Juror: 2 holdouts in Bill Cosby's trial refused to convict

NORRISTOWN, Pa. (AP) - The judge who presided over Bill Cosby's sexual assault trial on Wednesday ordered the public release of the identities of the jurors who deadlocked in the case but warned them not to divulge what other jurors said during deliberations.

Two jury members were "not moving, no matter what" on the first and third counts of aggravated sexual assault, said the juror, who spoke to ABC News on condition of anonymity. On the third count, that the alleged assault occurred after Cosby gave Constand drugs or intoxicants without her knowledge, substantially impairing her for the goal of preventing her resistance, the jury was deadlocked at 10 to two, in favor of a guilty verdict, according to the juror.

Judge Steven O'Neill granted a request by a dozen media organizations, including The Associated Press and the major TV networks, to release the names.

The anonymous juror stated that although he believed Cosby didn't act with premeditation, he did take advantage of Andrea Constand's drugged state in 2004, which set off a civil suit in 2005 and the recent criminal trial.

"Jurors shall not disclose arguments or comments made, or votes cast, by fellow jurors during the deliberations", the judge ruled.

"I think he broke his pinky knuckle", the juror said, about a fellow juror so upset he chose to punch a wall.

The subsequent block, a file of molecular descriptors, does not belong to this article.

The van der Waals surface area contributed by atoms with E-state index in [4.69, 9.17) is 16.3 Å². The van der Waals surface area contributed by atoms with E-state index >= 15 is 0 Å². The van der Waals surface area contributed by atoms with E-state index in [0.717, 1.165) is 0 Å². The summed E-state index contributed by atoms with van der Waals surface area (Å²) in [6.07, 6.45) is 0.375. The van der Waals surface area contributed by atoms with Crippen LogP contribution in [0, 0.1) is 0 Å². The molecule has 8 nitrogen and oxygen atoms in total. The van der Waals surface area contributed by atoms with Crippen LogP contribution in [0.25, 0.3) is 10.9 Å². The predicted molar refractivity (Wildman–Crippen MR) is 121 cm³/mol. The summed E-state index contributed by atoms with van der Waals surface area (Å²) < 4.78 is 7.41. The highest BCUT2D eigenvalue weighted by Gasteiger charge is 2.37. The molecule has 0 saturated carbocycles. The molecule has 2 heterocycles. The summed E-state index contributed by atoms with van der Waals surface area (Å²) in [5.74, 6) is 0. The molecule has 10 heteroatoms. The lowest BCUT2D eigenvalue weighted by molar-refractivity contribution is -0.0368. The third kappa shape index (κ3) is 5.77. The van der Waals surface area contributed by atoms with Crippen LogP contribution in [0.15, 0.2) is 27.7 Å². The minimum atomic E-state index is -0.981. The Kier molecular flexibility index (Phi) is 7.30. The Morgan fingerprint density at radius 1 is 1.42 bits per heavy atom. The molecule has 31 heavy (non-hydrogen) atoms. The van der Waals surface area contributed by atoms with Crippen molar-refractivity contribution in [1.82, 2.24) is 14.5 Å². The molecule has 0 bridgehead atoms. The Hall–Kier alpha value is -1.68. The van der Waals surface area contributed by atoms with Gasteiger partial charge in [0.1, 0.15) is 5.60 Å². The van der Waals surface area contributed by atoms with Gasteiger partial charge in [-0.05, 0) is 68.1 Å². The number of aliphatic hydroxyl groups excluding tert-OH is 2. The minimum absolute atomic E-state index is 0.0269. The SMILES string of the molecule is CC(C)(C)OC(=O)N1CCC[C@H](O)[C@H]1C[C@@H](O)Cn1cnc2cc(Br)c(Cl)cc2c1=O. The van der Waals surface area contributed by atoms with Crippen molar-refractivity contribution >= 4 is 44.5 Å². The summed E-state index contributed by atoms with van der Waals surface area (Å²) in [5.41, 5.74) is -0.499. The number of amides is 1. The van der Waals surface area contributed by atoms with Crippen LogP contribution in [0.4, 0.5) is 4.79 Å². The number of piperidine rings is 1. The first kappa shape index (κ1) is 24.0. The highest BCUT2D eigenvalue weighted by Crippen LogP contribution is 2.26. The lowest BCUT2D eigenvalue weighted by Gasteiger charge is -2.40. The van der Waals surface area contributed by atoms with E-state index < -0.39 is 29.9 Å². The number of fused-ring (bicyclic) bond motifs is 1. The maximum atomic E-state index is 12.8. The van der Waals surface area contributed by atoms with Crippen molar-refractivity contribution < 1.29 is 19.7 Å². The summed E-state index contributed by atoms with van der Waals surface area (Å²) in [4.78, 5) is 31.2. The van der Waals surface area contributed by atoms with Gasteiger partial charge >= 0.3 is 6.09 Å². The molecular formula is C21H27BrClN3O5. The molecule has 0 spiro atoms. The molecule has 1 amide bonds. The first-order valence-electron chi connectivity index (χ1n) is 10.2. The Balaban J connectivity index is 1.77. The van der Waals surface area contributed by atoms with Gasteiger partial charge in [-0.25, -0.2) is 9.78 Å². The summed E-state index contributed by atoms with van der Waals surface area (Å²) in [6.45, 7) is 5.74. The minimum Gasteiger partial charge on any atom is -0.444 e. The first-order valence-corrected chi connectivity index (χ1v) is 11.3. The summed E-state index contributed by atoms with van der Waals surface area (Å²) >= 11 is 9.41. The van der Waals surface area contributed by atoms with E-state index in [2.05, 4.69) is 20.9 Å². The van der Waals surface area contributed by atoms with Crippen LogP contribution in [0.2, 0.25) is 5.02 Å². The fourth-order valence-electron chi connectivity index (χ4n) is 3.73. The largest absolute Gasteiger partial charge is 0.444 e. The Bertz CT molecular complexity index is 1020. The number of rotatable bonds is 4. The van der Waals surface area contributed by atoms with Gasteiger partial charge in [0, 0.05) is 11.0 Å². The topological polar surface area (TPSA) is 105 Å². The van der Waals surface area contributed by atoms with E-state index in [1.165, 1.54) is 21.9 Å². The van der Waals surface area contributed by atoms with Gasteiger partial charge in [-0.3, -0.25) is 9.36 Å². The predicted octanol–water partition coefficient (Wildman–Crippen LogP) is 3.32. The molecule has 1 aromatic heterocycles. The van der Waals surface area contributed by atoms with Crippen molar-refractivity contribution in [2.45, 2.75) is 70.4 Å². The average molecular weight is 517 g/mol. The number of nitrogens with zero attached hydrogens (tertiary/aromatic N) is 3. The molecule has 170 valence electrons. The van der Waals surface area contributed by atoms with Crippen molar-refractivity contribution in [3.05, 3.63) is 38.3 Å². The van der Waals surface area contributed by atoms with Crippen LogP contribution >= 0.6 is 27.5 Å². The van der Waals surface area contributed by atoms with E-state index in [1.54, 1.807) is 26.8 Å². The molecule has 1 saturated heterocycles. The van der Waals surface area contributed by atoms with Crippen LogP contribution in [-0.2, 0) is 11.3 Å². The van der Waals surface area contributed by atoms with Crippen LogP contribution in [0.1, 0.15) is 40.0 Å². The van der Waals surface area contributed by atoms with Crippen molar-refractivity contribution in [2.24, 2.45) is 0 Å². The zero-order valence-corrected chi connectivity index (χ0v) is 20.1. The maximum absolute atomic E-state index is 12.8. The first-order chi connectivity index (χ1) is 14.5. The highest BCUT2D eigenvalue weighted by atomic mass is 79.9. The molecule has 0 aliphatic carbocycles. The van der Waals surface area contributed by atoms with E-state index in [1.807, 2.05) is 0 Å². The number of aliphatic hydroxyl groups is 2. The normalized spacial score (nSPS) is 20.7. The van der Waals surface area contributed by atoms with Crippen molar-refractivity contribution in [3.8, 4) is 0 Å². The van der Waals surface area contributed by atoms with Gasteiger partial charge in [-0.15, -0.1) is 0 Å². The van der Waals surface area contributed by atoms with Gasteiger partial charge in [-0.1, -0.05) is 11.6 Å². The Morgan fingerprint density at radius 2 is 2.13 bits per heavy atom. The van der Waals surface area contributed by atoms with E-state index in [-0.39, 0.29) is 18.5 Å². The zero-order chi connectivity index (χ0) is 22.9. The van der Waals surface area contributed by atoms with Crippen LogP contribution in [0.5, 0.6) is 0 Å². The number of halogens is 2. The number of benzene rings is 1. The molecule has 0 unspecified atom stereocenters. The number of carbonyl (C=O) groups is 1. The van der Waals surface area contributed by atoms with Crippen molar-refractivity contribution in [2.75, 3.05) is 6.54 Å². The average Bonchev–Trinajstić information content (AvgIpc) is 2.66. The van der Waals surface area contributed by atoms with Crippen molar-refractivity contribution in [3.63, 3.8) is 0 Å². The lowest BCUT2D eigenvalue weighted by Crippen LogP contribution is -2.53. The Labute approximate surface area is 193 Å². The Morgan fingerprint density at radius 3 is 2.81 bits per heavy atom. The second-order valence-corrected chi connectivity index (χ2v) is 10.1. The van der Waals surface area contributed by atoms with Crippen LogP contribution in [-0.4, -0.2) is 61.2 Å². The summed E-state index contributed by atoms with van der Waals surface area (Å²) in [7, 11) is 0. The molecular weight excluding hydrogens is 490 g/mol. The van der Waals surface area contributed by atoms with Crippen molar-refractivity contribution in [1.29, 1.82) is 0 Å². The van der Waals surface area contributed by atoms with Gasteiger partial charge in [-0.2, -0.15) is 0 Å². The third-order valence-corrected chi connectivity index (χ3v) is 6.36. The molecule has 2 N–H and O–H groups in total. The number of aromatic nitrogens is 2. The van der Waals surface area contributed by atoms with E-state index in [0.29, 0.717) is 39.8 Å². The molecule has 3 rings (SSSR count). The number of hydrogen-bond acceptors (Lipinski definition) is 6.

The juror said all but one juror wanted to acquit Cosby on the other count, alleging Constand was unconscious or semi-conscious at the time and could not give consent.

"A verdict is reached only when the jurors send back the completed verdict form and inform the judge they have reached a verdict".

Several legal experts told the Times that placing restraints on what jurors can say post-trial is pretty rare, but this is, of course, a highly publicized case already and jurors are generally expected to keep the conversations that take place in a jury room private.

After he declared a mistrial, however, he did not make the jurors' names public and instead cautioned the jury not to disclose their deliberations in detail because doing so could affect future deliberations. The mistrial was declared after the jury debated for about 52 hours without a verdict.

"There was no budging" after the first deadlock, the juror said. "Never. Not once. If somebody would mention something, we would cut them off".

Other jurors contacted by ABC News declined to comment.

However, because of the judge's instructions about not revealing deliberations, DiLucente believes a juror who does not comply could be held in contempt.

The prosecution filed a memorandum opposing the release of the names, saying it "could have a chilling effect on future jurors and could impair both parties' right to a fair and impartial trial". As the trial stretched on, the judge appeared sympathetic and attentive to the needs of the jurors, referring often to how hard they were working and, later, how worn out they must be.

  • Arturo Norris